If you had to give a 30 min. speech without preparing to an audience of 1,000 what would it be on?
What is your biggest focus and/or goal in your career right now? What plans do you have for yourself 1,3,5 years from now
I want to get more into furniture design, it’s something I’ve always loved but I don’t get to do as much, I love designing bags but I would also love to expand and explore other mediums. This year I got to design a set for a show that’s coming out in August and I would love to do more of that kind of work.
My goals right now are mostly making Martania grow outside of El Salvador, we’ve broken many boundaries in our country but it’s still a small country and I think our product has the potential of growth elsewhere. Last year I started our online shop and we’ve been selling the bags and sending them individually mostly in LA, San Francisco, NY, Florida and we’re so grateful for our international clients but a big al for us would be having stockists and our bags in different stores around the world. A few months ago we expanded our workshop and we’re able to produce even more which is exciting because now we’re able to supply a greater demand while still maintaining the handmade quality to our bags so I really hope in the next years we have more opportunities for expanding Martania elsewhere.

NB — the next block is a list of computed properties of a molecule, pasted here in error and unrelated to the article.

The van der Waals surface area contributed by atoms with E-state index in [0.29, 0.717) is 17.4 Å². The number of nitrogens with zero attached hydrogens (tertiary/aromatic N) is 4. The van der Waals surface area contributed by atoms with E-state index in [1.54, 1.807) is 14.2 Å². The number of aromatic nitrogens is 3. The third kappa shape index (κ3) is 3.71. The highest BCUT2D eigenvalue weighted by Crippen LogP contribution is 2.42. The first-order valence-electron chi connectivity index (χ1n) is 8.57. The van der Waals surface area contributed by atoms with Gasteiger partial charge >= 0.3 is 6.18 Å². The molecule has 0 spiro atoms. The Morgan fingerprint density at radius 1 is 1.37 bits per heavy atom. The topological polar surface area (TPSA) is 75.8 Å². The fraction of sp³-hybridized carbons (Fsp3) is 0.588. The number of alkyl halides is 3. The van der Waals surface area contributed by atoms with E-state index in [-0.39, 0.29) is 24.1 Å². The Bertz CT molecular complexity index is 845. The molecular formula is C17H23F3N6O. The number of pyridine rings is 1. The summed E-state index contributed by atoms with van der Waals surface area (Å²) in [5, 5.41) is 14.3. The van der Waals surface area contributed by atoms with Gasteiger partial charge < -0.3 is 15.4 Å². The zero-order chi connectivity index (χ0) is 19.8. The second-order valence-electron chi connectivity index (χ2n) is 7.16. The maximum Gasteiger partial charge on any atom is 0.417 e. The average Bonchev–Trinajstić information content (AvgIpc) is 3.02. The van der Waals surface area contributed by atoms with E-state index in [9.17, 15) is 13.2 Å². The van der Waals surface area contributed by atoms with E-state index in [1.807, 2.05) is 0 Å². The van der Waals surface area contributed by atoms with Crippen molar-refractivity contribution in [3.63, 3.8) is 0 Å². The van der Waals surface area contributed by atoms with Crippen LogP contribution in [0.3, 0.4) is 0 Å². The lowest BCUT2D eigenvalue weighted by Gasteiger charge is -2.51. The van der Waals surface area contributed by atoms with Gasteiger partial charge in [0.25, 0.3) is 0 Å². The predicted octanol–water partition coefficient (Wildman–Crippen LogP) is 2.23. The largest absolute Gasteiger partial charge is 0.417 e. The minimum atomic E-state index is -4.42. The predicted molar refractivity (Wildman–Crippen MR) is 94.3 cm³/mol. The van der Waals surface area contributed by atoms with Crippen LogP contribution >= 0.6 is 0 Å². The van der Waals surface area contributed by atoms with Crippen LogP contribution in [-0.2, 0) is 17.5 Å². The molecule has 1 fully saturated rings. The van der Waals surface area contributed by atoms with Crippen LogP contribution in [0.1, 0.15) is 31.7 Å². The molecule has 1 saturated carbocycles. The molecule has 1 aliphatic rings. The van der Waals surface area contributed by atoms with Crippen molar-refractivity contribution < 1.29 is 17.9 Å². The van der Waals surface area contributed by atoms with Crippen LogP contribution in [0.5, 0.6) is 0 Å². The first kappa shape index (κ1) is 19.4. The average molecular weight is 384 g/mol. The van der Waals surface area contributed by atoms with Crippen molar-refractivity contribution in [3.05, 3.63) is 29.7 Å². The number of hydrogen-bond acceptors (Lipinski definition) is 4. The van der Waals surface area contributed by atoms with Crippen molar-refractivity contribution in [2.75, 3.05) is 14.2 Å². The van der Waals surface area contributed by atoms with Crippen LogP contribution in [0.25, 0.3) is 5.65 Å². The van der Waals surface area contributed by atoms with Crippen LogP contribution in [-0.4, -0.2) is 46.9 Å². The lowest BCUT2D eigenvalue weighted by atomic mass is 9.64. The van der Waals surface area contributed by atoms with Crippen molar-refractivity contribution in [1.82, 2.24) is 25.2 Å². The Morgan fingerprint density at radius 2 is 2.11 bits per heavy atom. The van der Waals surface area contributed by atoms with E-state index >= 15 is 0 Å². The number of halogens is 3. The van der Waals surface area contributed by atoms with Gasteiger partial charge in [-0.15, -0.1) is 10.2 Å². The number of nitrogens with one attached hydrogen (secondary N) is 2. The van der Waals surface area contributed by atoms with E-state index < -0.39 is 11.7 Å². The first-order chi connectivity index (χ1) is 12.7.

What’s the most difficult financial hurdle you’ve had to overcome while running your business? Get specific!
For me, it was balancing the expenses and the profit I’m making. As the business is growing I have more employees, more expenses, so balancing all of it at times it gets overwhelming. It’s also hard being a designer and having a small business and trying to figure it all out by yourself so it’s good to ask for help from people that know of the business areas you don’t.
Big or small, what’s the single best money making tip or piece of advice you can share with up and coming artists?
I think the best tip would be to ask for help from people around you that know about these subjects, most of us aren’t taught the business side of creative gigs in school and have a hard time resolving money issues. For starters I think it’s good to document everything, even if you’re just starting and at first you don’t think it will make a difference, because it’s important to keep track of what is happening with your business.
What specifically gives you the most anxiety when it comes to talking about money? Explain.
I think I’m still figuring a lot of things with money and I think it happens a lot with young creatives. Probably what gives me more anxiety is thinking how long will it take to grow my business and how to get greater economic stability.